Fig. 7.19 NME distribution: segmental enhancement. Screening mammography identified a slight increase in the number of loosely scattered faint punctate and pleomorphic calcifications seen in the lateral left breast on cropped LMMLO view. (a) Biopsy of these calcifications revealed ADH and LCIS. MRI was requested for further assessment. Extensive segmental non-mass-like enhancement in the lateral left breast is noted on postcontrast MIP image (b) corresponding to the region of mammographic calcification. Several benign foci are also noted in the right breast. (c) Homogeneous enhancement and clumped NME, and (d) a seroma (arrow) from prior biopsy. Axial (e), sagittal (f), and coronal (g) slab reformatted images show the extent of enhancement. Histology: mammary carcinoma in situ, intermediate grade with mixed ductal and lobular features, associated with necrosis and calcification, ER/PR (+) with three foci of microinvasion.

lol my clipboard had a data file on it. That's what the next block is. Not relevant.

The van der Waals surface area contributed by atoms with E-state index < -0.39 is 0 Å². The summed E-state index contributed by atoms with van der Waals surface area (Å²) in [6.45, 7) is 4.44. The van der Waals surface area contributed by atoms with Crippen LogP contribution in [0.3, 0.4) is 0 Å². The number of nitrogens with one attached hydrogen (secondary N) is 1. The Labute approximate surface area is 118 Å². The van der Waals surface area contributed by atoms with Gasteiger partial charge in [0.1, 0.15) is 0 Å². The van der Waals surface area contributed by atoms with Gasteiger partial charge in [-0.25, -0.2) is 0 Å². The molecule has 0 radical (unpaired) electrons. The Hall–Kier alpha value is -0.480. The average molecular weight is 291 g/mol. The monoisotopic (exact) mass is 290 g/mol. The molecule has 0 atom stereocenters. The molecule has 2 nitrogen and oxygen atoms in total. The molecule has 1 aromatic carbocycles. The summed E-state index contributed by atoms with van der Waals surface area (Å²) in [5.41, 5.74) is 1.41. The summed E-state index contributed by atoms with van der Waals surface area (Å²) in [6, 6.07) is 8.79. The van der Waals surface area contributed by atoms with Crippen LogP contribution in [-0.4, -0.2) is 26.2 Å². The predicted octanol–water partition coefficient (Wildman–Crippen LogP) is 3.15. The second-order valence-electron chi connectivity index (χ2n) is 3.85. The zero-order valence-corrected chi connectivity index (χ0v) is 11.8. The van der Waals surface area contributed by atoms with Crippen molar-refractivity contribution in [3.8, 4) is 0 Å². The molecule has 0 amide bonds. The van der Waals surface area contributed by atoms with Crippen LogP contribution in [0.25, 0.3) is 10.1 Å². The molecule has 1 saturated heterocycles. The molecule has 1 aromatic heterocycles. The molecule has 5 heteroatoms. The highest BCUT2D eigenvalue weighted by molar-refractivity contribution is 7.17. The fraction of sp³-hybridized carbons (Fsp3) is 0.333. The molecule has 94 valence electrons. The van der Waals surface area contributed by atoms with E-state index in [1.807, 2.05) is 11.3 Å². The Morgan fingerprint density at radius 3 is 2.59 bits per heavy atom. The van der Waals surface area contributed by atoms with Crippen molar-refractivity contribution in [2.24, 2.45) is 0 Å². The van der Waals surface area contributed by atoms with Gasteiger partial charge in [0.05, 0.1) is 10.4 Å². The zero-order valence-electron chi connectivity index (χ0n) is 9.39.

Fig. 7.20 NME distribution: regional enhancement. Anterior and lateral regional enhancement and skin thickening is seen in the left breast on axial postcontrast thin MIP image (a). Axial T2w non-fat-sat image (b) shows skin thickening and fluid extending from distorted lateral breast tissue to the pectoral muscle (arrows). Precontrast T1w image (c), postcontrast source (d), and subtracted image (e) show skin thickening. (d, e) Nonmass enhancement. Reformatted images, sagittal (f) and coronal (g), show the extent of the regional enhancement. Left breast skin biopsy yielded invasive lobular carcinoma, infiltrating the dermis. Final histology: invasive lobular carcinoma, grade I/III, spanning an area of approximately 27.0 cm. ER/PR (+), Her2/neu (–). 13/18 positive axillary lymph nodes were identified with extracapsular extension present. Although the NME diagnosed in this case is similar to that seen in DCIS, the distribution is not segmental and therefore other etiologies should be considered. The presence of skin thickening and enhancement and posterior T2 fluid all indicate an aggressive invasive lesion.